Question 3.3

A 44-year-old female, who is a type II diabetic, has been fasting for elective morning surgery. She is currently on oral anti-diabetic drugs.

On admission to the day surgery unit, she describes feeling nauseous with diffuse abdominal pain. The following results are obtained:


Patient Value

Adult Normal Range





7.35 – 7.45


102 mmHg (13.6 kPa)


40.0 mmHg (5.3 kPa)

35.0 – 45.0 (4.6 – 6.0)




18.0 mmol/L*

22.0 – 26.0

Base Excess

-8.0 mmol/L*

-2.0 – +2.0


141 mmol/L

135 – 145


3.6 mmol/L

3.5 – 5.0


103 mmol/L

95 – 105


6.0 mmol/L

3.5 – 6.0


5 mg/L*

< 1

  1. Comment on the acid base status. (10% marks)
  1. List three potential causes of the elevated ketone level in this patient. (20% marks

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College answer

a)    Comment on the acid base status.    (10% Mark)
High AG metabolic acidosis
Secondary respiratory acidosis

b)    List three potential causes of the elevated ketone level in this patient? (20% mark)
1.    SGLT2 Inhibitor
2.    Starvation
3.    Alcohol

(Note to examiners – diabetic ketoacidosis not accepted unless described as adverse effect of the SGLT2 inhibitor.)

Examiners Comments:

Some candidates paid insufficient attention to the clinical information in the stem, leading to generic responses and inappropriate prioritisation of information. Some failed to list potential causes of hypotension consistent with the ABG and lost potentially easy marks as a result of not slowing down and reading the question.


"Comment on the acid base status" they asked. The college's "GLOSSARY OF TERMS" from the beginning of the paper does not contain a specific description of the term "comment". The common language definition, "to express an opinion about something", may not be appropriate, as one's opinion of the acid base status may be "it's fucked".  

Anyway, let's assume they wanted us to intrpret the ABG result:

  • The A-a gradient is close to zero.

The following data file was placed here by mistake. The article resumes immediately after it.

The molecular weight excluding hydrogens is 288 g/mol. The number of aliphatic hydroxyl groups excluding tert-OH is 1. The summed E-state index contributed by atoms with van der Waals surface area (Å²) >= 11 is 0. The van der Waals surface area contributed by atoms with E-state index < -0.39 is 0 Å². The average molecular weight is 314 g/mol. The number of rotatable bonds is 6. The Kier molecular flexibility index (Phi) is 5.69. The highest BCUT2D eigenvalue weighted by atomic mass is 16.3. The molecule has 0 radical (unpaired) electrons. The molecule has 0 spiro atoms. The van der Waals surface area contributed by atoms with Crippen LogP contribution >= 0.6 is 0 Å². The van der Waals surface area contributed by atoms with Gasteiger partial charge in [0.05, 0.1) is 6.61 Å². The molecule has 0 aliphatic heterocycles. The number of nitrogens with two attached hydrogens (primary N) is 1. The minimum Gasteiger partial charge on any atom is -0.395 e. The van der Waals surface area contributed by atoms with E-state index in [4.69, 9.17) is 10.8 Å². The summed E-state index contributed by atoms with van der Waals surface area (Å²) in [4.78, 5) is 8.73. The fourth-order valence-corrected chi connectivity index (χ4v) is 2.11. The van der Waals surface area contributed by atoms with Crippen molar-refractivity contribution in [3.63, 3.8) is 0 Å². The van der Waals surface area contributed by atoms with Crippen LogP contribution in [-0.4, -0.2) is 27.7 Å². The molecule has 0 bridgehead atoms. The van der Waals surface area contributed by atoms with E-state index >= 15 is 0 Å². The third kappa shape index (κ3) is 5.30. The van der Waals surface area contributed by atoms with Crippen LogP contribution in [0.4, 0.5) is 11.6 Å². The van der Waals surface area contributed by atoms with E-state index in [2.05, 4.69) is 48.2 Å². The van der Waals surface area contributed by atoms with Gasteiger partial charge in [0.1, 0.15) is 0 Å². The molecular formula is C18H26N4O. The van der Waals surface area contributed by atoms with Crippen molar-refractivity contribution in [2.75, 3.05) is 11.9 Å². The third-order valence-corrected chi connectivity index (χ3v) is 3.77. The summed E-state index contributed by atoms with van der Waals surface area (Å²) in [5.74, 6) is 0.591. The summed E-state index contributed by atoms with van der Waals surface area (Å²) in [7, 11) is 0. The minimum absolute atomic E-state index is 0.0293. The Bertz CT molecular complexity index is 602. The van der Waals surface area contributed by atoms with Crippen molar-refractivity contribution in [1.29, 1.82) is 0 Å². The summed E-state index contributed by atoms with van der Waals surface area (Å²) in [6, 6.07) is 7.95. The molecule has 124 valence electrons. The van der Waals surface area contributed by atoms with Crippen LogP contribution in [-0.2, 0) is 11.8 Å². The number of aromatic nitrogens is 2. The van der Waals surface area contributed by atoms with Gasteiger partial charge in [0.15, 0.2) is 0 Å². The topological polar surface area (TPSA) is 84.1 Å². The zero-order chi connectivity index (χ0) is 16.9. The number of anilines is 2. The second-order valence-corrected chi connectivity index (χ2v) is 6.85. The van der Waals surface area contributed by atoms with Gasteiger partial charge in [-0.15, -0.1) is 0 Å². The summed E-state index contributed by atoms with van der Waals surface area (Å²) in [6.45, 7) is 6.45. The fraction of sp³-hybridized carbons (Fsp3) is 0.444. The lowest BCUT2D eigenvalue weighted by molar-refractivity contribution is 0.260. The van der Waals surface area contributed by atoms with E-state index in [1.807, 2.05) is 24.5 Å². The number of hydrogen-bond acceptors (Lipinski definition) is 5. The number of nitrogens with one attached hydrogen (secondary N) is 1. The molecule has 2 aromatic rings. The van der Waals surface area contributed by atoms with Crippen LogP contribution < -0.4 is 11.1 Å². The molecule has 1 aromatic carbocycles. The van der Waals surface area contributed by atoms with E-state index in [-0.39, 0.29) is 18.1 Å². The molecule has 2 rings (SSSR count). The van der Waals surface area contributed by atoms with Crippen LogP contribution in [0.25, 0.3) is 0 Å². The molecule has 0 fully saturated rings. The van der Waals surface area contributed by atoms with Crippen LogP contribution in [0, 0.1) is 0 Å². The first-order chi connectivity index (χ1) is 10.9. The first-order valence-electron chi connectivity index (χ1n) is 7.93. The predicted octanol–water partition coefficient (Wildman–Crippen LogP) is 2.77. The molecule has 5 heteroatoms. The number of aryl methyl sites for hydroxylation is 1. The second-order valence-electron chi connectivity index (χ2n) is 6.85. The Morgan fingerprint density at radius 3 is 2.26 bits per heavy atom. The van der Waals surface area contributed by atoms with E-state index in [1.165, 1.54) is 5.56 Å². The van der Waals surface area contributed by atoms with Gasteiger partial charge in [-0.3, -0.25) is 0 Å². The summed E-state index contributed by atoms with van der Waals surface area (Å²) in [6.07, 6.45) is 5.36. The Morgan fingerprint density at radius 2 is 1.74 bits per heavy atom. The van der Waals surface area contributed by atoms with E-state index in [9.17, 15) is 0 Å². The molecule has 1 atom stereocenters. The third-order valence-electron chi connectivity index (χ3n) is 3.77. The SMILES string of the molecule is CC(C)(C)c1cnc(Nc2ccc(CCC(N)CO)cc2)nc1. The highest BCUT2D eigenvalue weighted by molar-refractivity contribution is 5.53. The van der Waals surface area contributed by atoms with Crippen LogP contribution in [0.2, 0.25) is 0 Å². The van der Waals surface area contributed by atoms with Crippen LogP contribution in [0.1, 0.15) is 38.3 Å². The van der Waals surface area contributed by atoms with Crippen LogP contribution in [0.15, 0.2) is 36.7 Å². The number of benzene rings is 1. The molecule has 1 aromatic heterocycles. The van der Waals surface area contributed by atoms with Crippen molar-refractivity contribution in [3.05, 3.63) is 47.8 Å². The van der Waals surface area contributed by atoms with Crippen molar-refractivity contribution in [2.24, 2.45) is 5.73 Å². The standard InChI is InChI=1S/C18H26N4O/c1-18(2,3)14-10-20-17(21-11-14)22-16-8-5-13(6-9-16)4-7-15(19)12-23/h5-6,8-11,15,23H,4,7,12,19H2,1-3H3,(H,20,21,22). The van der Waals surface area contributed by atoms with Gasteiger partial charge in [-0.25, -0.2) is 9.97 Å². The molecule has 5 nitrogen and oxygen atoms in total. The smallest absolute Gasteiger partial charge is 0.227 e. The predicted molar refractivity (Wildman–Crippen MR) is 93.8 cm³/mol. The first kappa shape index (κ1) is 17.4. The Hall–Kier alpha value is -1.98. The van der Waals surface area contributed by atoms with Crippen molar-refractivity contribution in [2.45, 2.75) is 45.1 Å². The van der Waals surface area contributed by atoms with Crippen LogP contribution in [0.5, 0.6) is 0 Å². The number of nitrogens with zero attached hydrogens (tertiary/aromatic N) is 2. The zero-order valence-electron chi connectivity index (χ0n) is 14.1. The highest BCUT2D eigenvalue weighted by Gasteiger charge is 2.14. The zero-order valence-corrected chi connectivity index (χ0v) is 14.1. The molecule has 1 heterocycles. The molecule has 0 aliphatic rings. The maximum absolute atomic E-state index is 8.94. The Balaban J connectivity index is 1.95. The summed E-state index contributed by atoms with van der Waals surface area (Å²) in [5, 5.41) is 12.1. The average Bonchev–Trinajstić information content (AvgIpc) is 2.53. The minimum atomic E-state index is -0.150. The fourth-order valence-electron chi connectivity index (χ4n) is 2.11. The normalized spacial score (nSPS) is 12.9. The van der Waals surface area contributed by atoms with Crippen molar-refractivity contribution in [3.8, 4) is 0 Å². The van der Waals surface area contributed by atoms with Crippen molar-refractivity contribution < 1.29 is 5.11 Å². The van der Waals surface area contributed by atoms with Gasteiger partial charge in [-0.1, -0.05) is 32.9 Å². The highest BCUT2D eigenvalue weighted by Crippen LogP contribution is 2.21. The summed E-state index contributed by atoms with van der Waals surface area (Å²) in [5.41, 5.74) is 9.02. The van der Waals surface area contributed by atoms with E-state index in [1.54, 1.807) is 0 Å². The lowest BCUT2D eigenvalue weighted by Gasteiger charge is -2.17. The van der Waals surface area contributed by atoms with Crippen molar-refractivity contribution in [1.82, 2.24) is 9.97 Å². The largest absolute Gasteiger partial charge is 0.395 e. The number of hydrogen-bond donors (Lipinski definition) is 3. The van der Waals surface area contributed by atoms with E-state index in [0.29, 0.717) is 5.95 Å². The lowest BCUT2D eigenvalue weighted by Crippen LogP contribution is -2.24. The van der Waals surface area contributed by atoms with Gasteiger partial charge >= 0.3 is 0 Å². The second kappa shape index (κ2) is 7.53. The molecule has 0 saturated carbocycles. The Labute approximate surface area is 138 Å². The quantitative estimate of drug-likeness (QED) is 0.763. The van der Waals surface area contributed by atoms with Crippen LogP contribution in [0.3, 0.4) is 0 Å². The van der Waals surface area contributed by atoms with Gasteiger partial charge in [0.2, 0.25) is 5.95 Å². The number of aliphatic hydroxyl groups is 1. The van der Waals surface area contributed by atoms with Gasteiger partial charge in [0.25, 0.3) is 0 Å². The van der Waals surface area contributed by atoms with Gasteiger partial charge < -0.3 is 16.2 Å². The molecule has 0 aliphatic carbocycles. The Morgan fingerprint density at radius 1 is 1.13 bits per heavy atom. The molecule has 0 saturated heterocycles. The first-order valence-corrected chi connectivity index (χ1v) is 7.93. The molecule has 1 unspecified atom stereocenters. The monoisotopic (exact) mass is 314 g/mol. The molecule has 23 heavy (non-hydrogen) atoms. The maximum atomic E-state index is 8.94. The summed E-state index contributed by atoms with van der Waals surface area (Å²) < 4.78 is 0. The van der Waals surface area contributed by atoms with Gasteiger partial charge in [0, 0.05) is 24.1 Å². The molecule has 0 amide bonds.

• There is a mild acidaemia
  • There is a mild metabolic acidosis (SBE = -8)
  • The CO2 is higher than it should be: the expected value is 32 mmHg (using the SBE method) or 35 mmH (using Winter's formula). Thus, there is a coexisting (mild) respiratory acidosis.
  • The anion gap is (141 + 3.6) - (103  + 18) = 23.6, or 20 when calculated sans potassium.
  • The delta ratio is (23.6-12)/(24-18) = 1.93, or 1.3 if older values are used (where the standard anion gap value is 12, and the gap is calculated without potassium). Regardless of which formula you subscribe to, the ratio suggests that this is a pure HAGMA. 

List three potential causes of the elevated ketone level in this patient:

The combiation of ketoacidosis, normal glucose and the history of being a Type 2 diabetic on "oral anti-diabetic drugs" is stronly suggestive of SGLT2 inhibitor effects. This sort of ketoacidosis is classically euglycaemic (Rosenstock et al, 2015). Other causes of ketoacidosis can be suggested to explain these findings on the basis of an excellent article by Davids et al 92004), which, though highly informative, is unfortunately written using an imaginary ward round  as a narrative device.

Anyway, the causes:

  • Diabetic ketoacidosis following the commencement of insulin therapy
  • Alcoholic ketoacidosis 
  • Starvation ketoacidosis due to fasting for eletive surgery
  • Inhibition of of insulin release  (α-adrenergic agents and diazoxide) 
  • Acetate excess (eg. unregulated nonglucose carbohydrate excess)
  • Inhibition of acetyl-CoA carboxylase (eg. by firsocostat)


Rosenstock, Julio, and Ele Ferrannini. "Euglycemic diabetic ketoacidosis: a predictable, detectable, and preventable safety concern with SGLT2 inhibitors." Diabetes care 38.9 (2015): 1638-1642.

Davids, M. R., et al. "An unusual cause for ketoacidosis.Qjm97.6 (2004): 365-376.